527 research outputs found

    Climate ambitions for European aviation : Where can sustainable aviation fuels bring us?

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    This paper assesses the costs of policies to promote the uptake of sustainable aviation fuels to reduce the greenhouse gas emissions of aviation in the EU. Different policies for attaining a minimum sustainable aviation fuel share are assessed, taking into account sustainability requirements and the costs and potential of feedstock supply. The cost-effectiveness of these policies is compared to simpler CORSIA-type emission trading schemes, using a model that combines the demand functions for road, rail and maritime transport fuels, the supply functions of the related feedstocks as well as the environmental sustainability characteristics of the fuels. For aviation a distinction is made between fuel demand for intra-EU flights and for incoming and outbound EU flights. It is shown that policies that aim to achieve a minimum share of 3.5% or 5.25% sustainable aviation fuels by 2030 in the EU are 5–10 times more expensive to reduce greenhouse gas emissions than a simpler emission trading mechanism like CORSIA

    Optimal planning of an urban ferry service operated with zero emission technology

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    While passenger-only ferries can be an effective instrument in mitigating road congestion in urban areas, they are among the most polluting modes of transportation. This paper studies technical and economic feasibilities of a battery-powered high-speed ferry service in Oslo, Norway. An urban ferry planner problem that minimizes ferry operator and passenger costs and external costs of road transport subject to strategic (fleet selection and infrastructure location), tactical (service frequency) and operational (vessel speed) decisions is proposed. While the results show that zero emission technologies can pass the cost-benefit test for a short-range service, competitiveness hinges on energy costs and capacities and on the performance of the existing service. Counterfactual scenarios show substantial cost reductions from altering the current ferry route. Anticipated increase in external costs of road transport from closing the ferry service is also much smaller than the system costs of maintaining the urban ferry connection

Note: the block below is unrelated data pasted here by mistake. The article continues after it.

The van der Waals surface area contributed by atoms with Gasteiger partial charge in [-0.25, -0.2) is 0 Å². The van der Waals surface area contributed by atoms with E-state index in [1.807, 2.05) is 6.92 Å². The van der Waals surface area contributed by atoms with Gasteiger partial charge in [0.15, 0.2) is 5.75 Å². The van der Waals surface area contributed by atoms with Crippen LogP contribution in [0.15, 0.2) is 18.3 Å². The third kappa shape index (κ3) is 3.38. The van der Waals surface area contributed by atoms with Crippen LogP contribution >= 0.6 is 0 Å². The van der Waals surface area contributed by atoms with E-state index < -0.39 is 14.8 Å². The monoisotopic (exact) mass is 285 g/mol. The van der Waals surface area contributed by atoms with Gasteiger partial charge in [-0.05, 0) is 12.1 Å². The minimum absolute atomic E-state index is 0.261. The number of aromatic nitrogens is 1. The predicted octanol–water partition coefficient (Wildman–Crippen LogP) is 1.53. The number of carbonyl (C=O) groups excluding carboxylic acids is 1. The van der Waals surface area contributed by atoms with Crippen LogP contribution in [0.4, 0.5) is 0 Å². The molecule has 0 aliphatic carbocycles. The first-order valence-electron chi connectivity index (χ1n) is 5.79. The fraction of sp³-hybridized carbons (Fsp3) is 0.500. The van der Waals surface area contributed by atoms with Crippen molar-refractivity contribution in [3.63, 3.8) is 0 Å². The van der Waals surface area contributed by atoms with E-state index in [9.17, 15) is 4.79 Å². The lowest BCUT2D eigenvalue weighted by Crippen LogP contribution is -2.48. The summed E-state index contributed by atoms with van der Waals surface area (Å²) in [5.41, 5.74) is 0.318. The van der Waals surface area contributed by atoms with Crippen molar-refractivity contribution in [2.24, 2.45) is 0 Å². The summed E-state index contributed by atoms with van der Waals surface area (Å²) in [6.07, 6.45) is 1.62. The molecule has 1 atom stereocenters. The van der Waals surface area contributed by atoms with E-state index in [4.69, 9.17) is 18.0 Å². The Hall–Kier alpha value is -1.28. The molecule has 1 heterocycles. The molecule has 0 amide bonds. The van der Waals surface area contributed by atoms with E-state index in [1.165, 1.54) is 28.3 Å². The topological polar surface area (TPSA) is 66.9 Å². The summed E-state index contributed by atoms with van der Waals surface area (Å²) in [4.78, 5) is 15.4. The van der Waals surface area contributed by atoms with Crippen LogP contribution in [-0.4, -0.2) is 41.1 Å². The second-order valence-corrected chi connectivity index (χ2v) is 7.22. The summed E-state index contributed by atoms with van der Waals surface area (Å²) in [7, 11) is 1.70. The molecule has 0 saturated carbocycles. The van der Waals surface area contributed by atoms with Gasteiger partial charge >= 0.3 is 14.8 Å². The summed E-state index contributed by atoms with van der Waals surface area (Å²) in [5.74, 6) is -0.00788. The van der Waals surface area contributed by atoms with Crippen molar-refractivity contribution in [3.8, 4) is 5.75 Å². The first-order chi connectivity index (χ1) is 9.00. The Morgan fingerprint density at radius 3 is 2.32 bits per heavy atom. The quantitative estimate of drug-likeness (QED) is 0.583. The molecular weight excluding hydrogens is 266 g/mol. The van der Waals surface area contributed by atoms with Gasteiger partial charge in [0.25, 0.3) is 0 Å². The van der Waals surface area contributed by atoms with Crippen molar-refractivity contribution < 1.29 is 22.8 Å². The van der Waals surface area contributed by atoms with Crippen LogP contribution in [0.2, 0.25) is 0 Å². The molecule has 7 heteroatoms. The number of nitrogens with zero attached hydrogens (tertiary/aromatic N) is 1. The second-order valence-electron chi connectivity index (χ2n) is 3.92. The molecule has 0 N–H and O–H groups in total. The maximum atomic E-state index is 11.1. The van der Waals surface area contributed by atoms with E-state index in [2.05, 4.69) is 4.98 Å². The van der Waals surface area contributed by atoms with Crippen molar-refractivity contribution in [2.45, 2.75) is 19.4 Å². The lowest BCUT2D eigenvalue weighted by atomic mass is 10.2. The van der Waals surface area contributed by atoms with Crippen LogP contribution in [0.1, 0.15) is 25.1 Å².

Covid-19 and optimal urban transport policy

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    Covid-19 has important implications for public transport operations. Increased teleworking and the perceived infection risk on public transport vehicles have drastically reduced demand in many cities. At the same time, physical distancing has effectively reduced available peak-period public transport capacity. In this paper, we use a simple model to study the effect of these changes on second-best optimal pricing and frequency provision, assuming that car use is underpriced. A numerical application reflecting the public transport situation in Brussel is provided. Results include the following. First, more telework and the increased perceived infection risk have opposite effects on the fare, so that it may be optimal not to change the fare at all. Optimal frequency is likely to decline. Second, holding the fare and frequency constant at their pre-Covid second-best optimal values, more telework reduces the public transport deficit if car use is underpriced. Third, extending the model to allow for passengers with different vulnerability towards Covid-19, allowing fare and frequency differentiation implies that vulnerable users will face higher fares only if their risk perception is sufficiently higher than that of the non-vulnerable, and car use is not too much underpriced. Occupancy rates will be lower for the vulnerable passengers. Fourth, the numerical results for Brussels show that telework and a high perceived infection risk for workers may yield a welfare optimum whereby commuters do almost not use public transport. Offering a low frequency suffices to deal with the captive demand by school children and students. Lastly, reserved capacity for the vulnerable users and stimuli for walking and biking to school may be useful policies to deal with the crowding risk